All of this year’s Big Thinking events consider how the arts function as a platform to engage with scholarship in the humanities and social sciences. Organizers were inspired by three big questions: Who speaks for whom? Whose stories get told? And who gets left out?
This event, moderated by Dr. Lindsay Lachance, brought together a group of award-winning Indigenous performers, writers and directors to share songs and stories.
Margot Kane, Cree-Saulteaux Founder and Artistic Managing Director of Full Circle: First Nations Performance, opened the event with a Cree mourning song. Kane spoke about how, as a young Indigenous actor working in mostly-white productions, she was inspired to create the Indigenous theatre community she longed for. Full Circle developed from a desire to “tell our own stories” free from Western ideas of storytelling. “We didn’t have any resources,” she said, “so we pooled them.” It worked: her Vancouver-based Talking Stick Festival has just completed its nineteenth year.
Sylvia Cloutier, Indigenous artist in residency at the National Theatre School in Montreal, spoke about learning her Inuit musical and storytelling traditions from community elders. “I’m the daughter of someone who went to residential school,” she said, emphasizing how completely colonialism alienated an entire generation. Cloutier described her family’s throat singing tradition as a means of expressing intimacy with the natural world: “Nature isn’t in our back yard. We are nature.” For her, storytelling and performance are essential ways of manifesting pre-colonial values and community. “It’s so important to have a voice and to feel heard,” she said, explaining how theatre welcomes everyone from throat singers to musicians, storytellers, and seamstresses.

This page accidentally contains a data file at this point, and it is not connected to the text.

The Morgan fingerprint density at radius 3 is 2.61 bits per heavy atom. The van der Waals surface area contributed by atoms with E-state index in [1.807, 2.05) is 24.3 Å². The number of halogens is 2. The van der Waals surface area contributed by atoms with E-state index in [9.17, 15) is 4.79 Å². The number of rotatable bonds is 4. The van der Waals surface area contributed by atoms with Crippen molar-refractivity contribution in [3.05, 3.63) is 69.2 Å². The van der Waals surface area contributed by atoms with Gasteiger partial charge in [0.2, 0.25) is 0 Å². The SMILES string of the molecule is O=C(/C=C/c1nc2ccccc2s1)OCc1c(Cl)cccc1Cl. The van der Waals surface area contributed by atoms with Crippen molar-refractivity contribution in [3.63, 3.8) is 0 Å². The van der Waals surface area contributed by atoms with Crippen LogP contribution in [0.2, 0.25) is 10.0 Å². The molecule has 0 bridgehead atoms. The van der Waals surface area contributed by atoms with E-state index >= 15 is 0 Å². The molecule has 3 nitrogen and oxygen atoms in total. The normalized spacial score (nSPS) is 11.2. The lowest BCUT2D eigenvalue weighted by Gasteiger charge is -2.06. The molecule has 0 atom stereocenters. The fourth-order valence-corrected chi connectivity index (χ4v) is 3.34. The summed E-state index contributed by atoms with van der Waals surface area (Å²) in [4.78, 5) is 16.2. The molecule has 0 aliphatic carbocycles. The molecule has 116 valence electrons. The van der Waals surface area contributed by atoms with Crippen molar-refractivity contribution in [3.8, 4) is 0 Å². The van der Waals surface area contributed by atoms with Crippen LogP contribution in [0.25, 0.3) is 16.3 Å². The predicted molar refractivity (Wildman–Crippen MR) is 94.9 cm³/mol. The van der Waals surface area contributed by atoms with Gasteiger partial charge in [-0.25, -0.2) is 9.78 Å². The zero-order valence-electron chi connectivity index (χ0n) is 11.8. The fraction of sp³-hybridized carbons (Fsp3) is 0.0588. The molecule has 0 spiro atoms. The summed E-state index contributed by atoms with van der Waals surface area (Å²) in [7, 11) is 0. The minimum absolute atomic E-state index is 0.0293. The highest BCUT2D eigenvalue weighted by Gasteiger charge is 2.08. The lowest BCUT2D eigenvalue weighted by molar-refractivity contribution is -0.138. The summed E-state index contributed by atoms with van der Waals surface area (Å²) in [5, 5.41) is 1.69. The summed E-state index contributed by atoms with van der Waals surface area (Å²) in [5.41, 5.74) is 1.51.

Corey Payette, Artistic Director of Urban Ink in Vancouver, found that his early love of musical theatre inspired him to try playwriting: “I started writing because there were no roles for me, unless it was chorus member number two.” Now he works to help other Indigenous actors and playwrights find their place. “My work as an artist really has been shaped by the reclamation of my Indigenous self,” he said. “Just because the stories we’ve been told have positioned us in a certain way doesn’t mean those are the stories we have to keep telling.”
Kane encouraged non-Native audience members to think about how they might support Indigenous work by simply stepping aside and making space for Indigenous folks to lead the way. To learn more, have a look at the event photo album, and stay tuned for the video!
Mandy Len Catron is a writer and a faculty member in UBC’s Optional Residency MFA program in Creative Writing. Catron is the author of How to Fall in Love with Anyone: A Memoir in Essays. The book was listed for the 2018 RCB Taylor Prize and the Kobo Emerging Writer Award. Her writing can be found in The New York Times, The Guardian, The Rumpus, The Washington Post, and The Walrus as well as literary journals and anthologies. She teaches creative writing at the University of British Columbia.